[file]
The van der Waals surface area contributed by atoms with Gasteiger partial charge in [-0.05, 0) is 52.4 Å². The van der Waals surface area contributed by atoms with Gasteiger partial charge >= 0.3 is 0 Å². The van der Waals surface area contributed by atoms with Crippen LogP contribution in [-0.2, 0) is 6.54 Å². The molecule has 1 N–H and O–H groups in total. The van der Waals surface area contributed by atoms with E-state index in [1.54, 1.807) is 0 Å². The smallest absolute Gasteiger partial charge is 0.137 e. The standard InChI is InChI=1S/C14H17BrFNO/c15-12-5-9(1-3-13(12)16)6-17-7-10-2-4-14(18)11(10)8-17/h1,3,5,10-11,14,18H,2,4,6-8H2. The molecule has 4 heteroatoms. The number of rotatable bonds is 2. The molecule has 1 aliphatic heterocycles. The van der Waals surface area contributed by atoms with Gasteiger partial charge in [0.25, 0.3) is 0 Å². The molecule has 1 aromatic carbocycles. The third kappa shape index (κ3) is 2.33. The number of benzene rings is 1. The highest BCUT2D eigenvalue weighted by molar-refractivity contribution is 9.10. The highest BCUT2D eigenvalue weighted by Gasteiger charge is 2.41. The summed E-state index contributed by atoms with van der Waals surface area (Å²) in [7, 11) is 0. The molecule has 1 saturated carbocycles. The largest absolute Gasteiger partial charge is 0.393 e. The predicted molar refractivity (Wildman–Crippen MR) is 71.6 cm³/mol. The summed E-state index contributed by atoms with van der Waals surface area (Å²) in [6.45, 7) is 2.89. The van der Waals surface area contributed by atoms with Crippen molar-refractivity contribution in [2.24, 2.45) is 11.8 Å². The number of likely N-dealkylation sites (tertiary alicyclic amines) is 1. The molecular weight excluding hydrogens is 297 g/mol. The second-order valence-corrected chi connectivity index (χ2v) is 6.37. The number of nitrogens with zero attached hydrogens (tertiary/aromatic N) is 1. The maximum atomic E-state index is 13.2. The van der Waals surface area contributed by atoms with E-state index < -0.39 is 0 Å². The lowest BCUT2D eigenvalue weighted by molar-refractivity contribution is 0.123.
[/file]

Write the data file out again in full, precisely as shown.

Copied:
The van der Waals surface area contributed by atoms with Gasteiger partial charge in [-0.05, 0) is 52.4 Å². The van der Waals surface area contributed by atoms with Gasteiger partial charge >= 0.3 is 0 Å². The van der Waals surface area contributed by atoms with Crippen LogP contribution in [-0.2, 0) is 6.54 Å². The molecule has 1 N–H and O–H groups in total. The van der Waals surface area contributed by atoms with E-state index in [1.54, 1.807) is 0 Å². The smallest absolute Gasteiger partial charge is 0.137 e. The standard InChI is InChI=1S/C14H17BrFNO/c15-12-5-9(1-3-13(12)16)6-17-7-10-2-4-14(18)11(10)8-17/h1,3,5,10-11,14,18H,2,4,6-8H2. The molecule has 4 heteroatoms. The number of rotatable bonds is 2. The molecule has 1 aliphatic heterocycles. The van der Waals surface area contributed by atoms with Gasteiger partial charge in [0.25, 0.3) is 0 Å². The molecule has 1 aromatic carbocycles. The third kappa shape index (κ3) is 2.33. The number of benzene rings is 1. The highest BCUT2D eigenvalue weighted by molar-refractivity contribution is 9.10. The highest BCUT2D eigenvalue weighted by Gasteiger charge is 2.41. The summed E-state index contributed by atoms with van der Waals surface area (Å²) in [7, 11) is 0. The molecule has 1 saturated carbocycles. The largest absolute Gasteiger partial charge is 0.393 e. The predicted molar refractivity (Wildman–Crippen MR) is 71.6 cm³/mol. The summed E-state index contributed by atoms with van der Waals surface area (Å²) in [6.45, 7) is 2.89. The van der Waals surface area contributed by atoms with Crippen molar-refractivity contribution in [2.24, 2.45) is 11.8 Å². The number of likely N-dealkylation sites (tertiary alicyclic amines) is 1. The molecular weight excluding hydrogens is 297 g/mol. The second-order valence-corrected chi connectivity index (χ2v) is 6.37. The number of nitrogens with zero attached hydrogens (tertiary/aromatic N) is 1. The maximum atomic E-state index is 13.2. The van der Waals surface area contributed by atoms with E-state index < -0.39 is 0 Å². The lowest BCUT2D eigenvalue weighted by molar-refractivity contribution is 0.123.